Hiring relatively young coaches with precious litte experience at the professional level seems to have become all the rage in the Bundesliga of late. This raises the question as to what is behind this new trend.Just last weekend, the Chinese first-division football club Beijing Guoan announced that they had hired Roger Schmidt as their new head coach.
“Roger Schmidt is an outstanding example for up-and-coming German coaches,” the club wrote of Schmidt, who was fired by Leverkusen back in March. Had those in charge of the Beijing club not studied his curriculum vitae? Schmidt, after all, is 50 years old and far from up and coming. Or do they simply not know anything about the Bundesliga?
To be seen as a promising talent in Germany at the moment, a coach may be no older than around 30. In just a few months, Julian Nagelsmann has become the poster child for young coaches. At 28, he saved Hoffenheim from relegation, and at 29 he led them to fourth place in the Bundesliga – and the qualifying stage of the Champions League.
Alexander Nouri, 37, is not only popular in Bremen, but has also been successful, given the modest means at his disposal. Augsburg coach Manuel Baum is 37, and Hannes Wolf, who has led Stuttgart to promotion from the second division, is 36. Last Friday, Schalke also went along with the youth trend by hiring 31-year-old Domenico Tedesco.
No room left for veteran ‘saviors’
This new trend is causing more than a few grey hairs among the old guard. Over the years, Peter Neururer has built up a reputation of being able to step in at short notice and save floundering teams from relegation. However, he has been out of work for three years now.
“I do not know Tedesco, he has done a lot of good work in Aue, but how can manager Christian Heidel really evaluate his quality?” Neururer asked the SID news agency.
“There are no empty cliches, everything has a certain depth to it,” is how Heidel described his discussions with Tedesco, which led him to hire the former coach of second-division side Erzgebirge Aue.
Frank Wormuth, the head of the football coach training department at the German football association’s (DFB) Hennes Weisweiler Academy near Cologne, is naturally pleased that his former students are so much in demand in professional football.
“To tell you about everything that has changed in the training program, I would have to deliver an hour-long lecture,” he told DW. “Of course, we are building on the work of my predecessors, Gero Bisanz and Erich Rutemöller, and we are constantly questioning what we are doing and we are open to scrutiny from outside. For example, we invited the McKinsey business consulting company to come and see what we are doing, and participants in our courses are given anonymous questionnaires so that they can provide us with their feedback.”
Getting the players on board
According to Wormuth, who has both played and coached at the professional level, the program’s academic curriculum has been scaled back, while the time spent in internships has been extended. External experts from the worlds of science and football, like the German Sport University Cologne or renowned former Bundesliga coaches, are brought in to provide background information. What is being stressed above all is the need for the young coaches to “get the players on board.”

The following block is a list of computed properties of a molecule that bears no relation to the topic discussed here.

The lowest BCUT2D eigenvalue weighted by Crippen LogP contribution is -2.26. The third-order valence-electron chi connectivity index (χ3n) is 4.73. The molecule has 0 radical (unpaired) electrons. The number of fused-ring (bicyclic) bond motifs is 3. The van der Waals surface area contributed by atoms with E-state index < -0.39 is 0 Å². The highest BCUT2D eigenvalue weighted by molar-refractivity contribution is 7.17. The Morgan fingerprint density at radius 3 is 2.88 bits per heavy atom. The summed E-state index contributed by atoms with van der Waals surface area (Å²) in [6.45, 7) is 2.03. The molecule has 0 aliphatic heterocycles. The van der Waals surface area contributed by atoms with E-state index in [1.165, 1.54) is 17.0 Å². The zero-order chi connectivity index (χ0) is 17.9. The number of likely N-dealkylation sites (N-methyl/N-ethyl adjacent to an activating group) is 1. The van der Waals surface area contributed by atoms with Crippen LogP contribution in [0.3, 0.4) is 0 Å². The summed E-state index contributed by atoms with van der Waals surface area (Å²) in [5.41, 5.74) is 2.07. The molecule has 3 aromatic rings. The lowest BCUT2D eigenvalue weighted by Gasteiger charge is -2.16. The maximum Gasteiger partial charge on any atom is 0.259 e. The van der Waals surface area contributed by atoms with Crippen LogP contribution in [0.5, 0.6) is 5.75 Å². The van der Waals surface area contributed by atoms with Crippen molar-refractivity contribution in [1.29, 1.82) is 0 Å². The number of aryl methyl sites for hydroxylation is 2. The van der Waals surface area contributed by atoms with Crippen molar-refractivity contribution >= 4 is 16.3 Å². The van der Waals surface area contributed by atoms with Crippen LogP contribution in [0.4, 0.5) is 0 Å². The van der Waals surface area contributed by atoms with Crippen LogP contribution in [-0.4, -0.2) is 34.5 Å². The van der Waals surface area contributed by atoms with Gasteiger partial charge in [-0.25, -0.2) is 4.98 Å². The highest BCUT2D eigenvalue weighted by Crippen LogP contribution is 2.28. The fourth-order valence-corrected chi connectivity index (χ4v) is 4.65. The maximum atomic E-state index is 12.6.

It pleases Wormuth to hear some of his thoughts coming from the mouth of Tedesco – particularly when the newly hired Schalke coach speaks about “getting the players on board, giving them the feeling that they are part of the decision-making processes.”
“Sometimes the young coaches still carry our trademark – in the positive sense, of course,” Wormuth conceded.
It’s not as if there were no opportunities for more experienced coaches to undergo further training in their craft. In fact, a football coach in Germany must complete 20 training units within the past three years to get his coaching certificate extended. And there are no doubts in Wormuth’s mind that Neururer and his contemporaries have valid coaching qualifications.
A change in the leadership culture
So what is the behind this trend towards young coaches in the Bundesliga? Wormuth believes there are several reasons for this – beyond the ever-improving training methods. Most of the clubs employ mostly full-time coaches in their youth academies, meaning that they work under the constant observation of the club’s managers and executives. If they see that a certain youth coach has good social skills, is articulate and above all technically competent, then he becomes an obvious candidate should a coaching vacancy arise with the club’s Bundesliga team.
“There are so many good coaches out there,” Wormuth said. “You just have the courage to hire them.”
And the hiring of more young coaches is leading to a change in leadership culture in the Bundesliga.
“The people in charge are now making decisions base more on qualifications than on someone’s name,” he said.
However, there is no reason for coaches of the over-40 generation to despair. The coaches of Germany’s top two clubs, Carlo Ancelotti (Bayern Munich) and Peter Bosz (Borussia Dortmund) are 58 and 53-years-old, respectively, and neither one has ever attended the Hennes Weisweiler Academy. So there is still hope for grey-haired coaches after all.